Harrison schools adopt veteran’s tax break

veteran's-taxBy CHRIS EBERHART
Harrison became one of the few school districts in New York to adopt the veteran’s tax exemption amendment, which it did in a unanimous 7-0 decision during its April 23 school board meeting.

Because the bill was adopted before the May 1 cutoff, it will go into effect for the 2015-2016 school year.

The exemption came as part of a bill at the state level to amend the property tax law, which has already provided veterans with tax breaks through municipal budgets for the past few of decades. Passed by the state in December 2013, the amendment will include school taxes, which are separate from municipal taxes, and essentially shifts a portion of the tax burden to non-veterans.

As part of the bill, the state left the decision to extend this benefit to the veterans up to each individual school district.

In what has become a rarity in Westchester County, the Harrison school district adopted the veteran’s tax exemption. Harrison joined the New Rochelle school district as two of the very few schools in the county to adopt the amendment.  Westchester County is a microcosm of the state’s feelings toward the amendment.

According to a Feb. 24 poll by the New York State School Boards Association, 69 percent of school board members who responded to the poll oppose adopting the proposed “alternative veterans exemption” that would provide a new property tax exemption for some veterans but would require other local taxpayers to make up the difference.

According to the poll, 21 percent support the exemption and 10 percent were unsure.

Harrison veteran Ben De-Fonce wasn’t surprised the town’s school district adopted the tax break.

“This community has always looked out for the veterans,” DeFonce, who served three tours in Korea, said. “It’s much needed relief. Taxes are getting out of control, and we don’t have the jobs we used to and we don’t make the money we used to. But everything is triple [the cost] and even more than that. Plus we have kids going to school. It’s tough to keep up.”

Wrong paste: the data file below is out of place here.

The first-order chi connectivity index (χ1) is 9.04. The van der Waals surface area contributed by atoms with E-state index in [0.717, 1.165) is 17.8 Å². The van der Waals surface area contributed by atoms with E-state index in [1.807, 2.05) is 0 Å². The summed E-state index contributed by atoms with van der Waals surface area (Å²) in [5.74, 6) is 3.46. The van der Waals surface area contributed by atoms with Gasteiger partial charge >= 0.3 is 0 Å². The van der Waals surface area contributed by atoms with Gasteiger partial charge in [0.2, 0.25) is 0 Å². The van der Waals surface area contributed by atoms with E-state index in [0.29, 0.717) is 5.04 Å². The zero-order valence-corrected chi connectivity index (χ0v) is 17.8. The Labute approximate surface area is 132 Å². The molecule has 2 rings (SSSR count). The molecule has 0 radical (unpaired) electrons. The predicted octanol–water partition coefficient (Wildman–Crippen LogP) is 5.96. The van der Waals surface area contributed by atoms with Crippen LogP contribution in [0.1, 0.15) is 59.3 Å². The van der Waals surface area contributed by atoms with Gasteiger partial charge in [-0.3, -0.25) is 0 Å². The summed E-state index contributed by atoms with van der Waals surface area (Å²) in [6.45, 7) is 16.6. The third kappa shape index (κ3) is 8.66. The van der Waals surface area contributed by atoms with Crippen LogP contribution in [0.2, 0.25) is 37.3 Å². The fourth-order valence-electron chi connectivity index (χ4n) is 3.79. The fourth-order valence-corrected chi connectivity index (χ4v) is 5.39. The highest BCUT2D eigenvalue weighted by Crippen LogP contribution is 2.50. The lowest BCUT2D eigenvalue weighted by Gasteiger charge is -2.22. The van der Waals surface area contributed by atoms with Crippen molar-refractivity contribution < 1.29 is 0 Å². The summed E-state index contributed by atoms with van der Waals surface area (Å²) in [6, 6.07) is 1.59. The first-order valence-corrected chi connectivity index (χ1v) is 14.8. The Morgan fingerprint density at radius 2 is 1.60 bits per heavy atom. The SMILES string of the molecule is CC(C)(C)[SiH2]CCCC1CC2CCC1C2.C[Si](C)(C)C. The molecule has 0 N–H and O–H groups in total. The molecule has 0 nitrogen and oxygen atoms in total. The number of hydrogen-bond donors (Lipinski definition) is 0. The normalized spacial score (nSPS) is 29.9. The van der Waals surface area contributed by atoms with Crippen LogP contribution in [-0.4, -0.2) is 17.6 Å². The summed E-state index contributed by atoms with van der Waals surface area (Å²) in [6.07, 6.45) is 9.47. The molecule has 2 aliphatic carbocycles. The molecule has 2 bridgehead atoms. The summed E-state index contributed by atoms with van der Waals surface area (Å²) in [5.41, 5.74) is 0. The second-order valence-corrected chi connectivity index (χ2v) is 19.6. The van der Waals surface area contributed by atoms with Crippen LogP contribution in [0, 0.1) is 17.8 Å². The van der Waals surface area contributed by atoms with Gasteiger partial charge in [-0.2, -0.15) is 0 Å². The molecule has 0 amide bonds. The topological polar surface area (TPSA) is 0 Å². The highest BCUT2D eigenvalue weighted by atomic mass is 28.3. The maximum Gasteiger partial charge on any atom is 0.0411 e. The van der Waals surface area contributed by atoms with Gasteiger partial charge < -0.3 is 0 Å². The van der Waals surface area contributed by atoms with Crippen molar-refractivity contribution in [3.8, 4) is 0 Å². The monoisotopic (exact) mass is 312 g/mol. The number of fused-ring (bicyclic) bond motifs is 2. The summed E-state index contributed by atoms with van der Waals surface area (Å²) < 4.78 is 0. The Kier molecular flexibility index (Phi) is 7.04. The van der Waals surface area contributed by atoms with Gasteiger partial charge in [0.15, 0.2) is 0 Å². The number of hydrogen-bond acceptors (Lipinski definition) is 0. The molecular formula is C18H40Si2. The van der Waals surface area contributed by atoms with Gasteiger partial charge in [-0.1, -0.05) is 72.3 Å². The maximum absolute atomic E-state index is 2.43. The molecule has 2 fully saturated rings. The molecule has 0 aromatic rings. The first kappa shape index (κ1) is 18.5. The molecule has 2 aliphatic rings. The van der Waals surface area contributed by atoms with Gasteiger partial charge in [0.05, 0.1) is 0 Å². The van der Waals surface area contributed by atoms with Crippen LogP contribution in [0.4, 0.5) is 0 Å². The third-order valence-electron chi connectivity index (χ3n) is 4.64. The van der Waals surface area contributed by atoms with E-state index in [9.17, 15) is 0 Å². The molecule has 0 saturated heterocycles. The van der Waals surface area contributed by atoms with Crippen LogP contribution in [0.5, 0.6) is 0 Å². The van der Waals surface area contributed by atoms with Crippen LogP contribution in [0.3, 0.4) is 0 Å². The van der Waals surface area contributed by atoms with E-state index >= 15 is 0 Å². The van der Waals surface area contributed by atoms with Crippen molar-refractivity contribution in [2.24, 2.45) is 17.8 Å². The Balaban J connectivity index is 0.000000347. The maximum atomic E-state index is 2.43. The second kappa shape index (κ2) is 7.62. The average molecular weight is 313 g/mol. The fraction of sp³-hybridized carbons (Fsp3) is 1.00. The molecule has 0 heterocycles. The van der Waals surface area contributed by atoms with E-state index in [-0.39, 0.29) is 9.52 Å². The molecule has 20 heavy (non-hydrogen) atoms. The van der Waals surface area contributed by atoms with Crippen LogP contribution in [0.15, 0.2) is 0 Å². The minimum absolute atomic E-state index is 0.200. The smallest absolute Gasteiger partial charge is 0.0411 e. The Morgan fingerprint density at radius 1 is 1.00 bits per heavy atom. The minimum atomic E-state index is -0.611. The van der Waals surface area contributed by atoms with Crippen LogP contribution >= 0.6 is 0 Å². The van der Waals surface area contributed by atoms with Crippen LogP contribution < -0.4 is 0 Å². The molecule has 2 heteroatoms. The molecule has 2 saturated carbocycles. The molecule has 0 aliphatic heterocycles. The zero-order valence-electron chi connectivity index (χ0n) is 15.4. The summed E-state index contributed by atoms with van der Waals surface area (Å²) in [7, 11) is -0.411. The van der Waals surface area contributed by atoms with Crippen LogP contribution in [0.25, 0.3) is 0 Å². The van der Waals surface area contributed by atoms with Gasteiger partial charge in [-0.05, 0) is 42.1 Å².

According to the bill, those eligible for the school tax break include wartime veterans, who would receive a 15 percent reduction on school tax plus an additional 10 percent reduction for veterans serving in combat zones, which includes expeditionary medal recipients.

Veterans who suffered service-time disabilities would be entitled to receive additional tax compensation that would be equal to 50 percent of their disability rating, which is used by veteran’s affairs to signify the extent of the disabiltiy
or disease.

The added expenses incurred by the school district would not count against the school’s state mandated tax cap, nor would the school lose money. Instead, the district would be compensated for added expenses by the non-veteran taxpayers in the community.

In Harrison, there are 390 eligible veterans—158 of which would automatically receive the tax exemption and 231 would have to file additional paperwork to receive the active duty and combat exemption.

Robert Salierno, the assistant superintendent of business, said, if all the veterans participated, approximately $600,000 worth of exemptions would shift to the non-veteran taxpayers in the community.

While the Harrison Board of Education adopted the amendment, Salierno said the state should have “taken the lead on this rather than making it a local issue and decision.”

Timothy Kremer, executive director of the New York State School Board Association, said the same thing.

“School board members stro-ngly support our veterans, but they believe that reimbursement for the veteran’s exemption should be covered by the state rather than by other local taxpayers,” Kremer said. “The law as-is presents school boards with a dilemma. If they adopt the exemption, that would increase taxes for other taxpayers in their district. If they do not adopt the exemption, they could be viewed as not being supportive of veterans.”

This dilemma has caused hesitancy in most schools in the area.

In Eastchester, Superintendent Dr. Walter Moran said the school district is consulting the district’s legal advisors so “the board has a complete understanding of the impact of any action that it may take.”

Bronxville’s assistant superintendent of business, Dan Carlin, said the school district is “taking a wait-and-see approach” and has already decided against passing the exemption for this year.

Rye and Tuckahoe school districts both said they have not adopted the exemption and don’t envision doing so this year.